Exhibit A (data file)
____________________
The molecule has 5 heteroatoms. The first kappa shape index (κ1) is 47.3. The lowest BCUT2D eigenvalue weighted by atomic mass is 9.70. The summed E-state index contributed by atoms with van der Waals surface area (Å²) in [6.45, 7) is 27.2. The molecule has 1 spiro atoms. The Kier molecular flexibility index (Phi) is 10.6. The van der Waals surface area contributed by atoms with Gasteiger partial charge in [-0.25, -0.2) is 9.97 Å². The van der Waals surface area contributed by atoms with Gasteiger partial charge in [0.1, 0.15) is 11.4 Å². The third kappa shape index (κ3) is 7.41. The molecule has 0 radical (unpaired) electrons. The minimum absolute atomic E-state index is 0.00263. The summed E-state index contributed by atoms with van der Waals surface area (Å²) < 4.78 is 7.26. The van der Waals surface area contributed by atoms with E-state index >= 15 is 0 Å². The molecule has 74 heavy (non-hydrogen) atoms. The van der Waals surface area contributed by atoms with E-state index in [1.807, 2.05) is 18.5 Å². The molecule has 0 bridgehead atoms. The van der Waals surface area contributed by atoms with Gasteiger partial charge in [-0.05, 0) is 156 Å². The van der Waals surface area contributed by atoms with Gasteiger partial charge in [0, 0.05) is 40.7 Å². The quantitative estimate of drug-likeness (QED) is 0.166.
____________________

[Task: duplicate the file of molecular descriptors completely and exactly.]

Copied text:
The molecule has 5 heteroatoms. The first kappa shape index (κ1) is 47.3. The lowest BCUT2D eigenvalue weighted by atomic mass is 9.70. The summed E-state index contributed by atoms with van der Waals surface area (Å²) in [6.45, 7) is 27.2. The molecule has 1 spiro atoms. The Kier molecular flexibility index (Phi) is 10.6. The van der Waals surface area contributed by atoms with Gasteiger partial charge in [-0.25, -0.2) is 9.97 Å². The van der Waals surface area contributed by atoms with Gasteiger partial charge in [0.1, 0.15) is 11.4 Å². The third kappa shape index (κ3) is 7.41. The molecule has 0 radical (unpaired) electrons. The minimum absolute atomic E-state index is 0.00263. The summed E-state index contributed by atoms with van der Waals surface area (Å²) < 4.78 is 7.26. The van der Waals surface area contributed by atoms with E-state index >= 15 is 0 Å². The molecule has 74 heavy (non-hydrogen) atoms. The van der Waals surface area contributed by atoms with E-state index in [1.807, 2.05) is 18.5 Å². The molecule has 0 bridgehead atoms. The van der Waals surface area contributed by atoms with Gasteiger partial charge in [-0.05, 0) is 156 Å². The van der Waals surface area contributed by atoms with Gasteiger partial charge in [0, 0.05) is 40.7 Å². The quantitative estimate of drug-likeness (QED) is 0.166.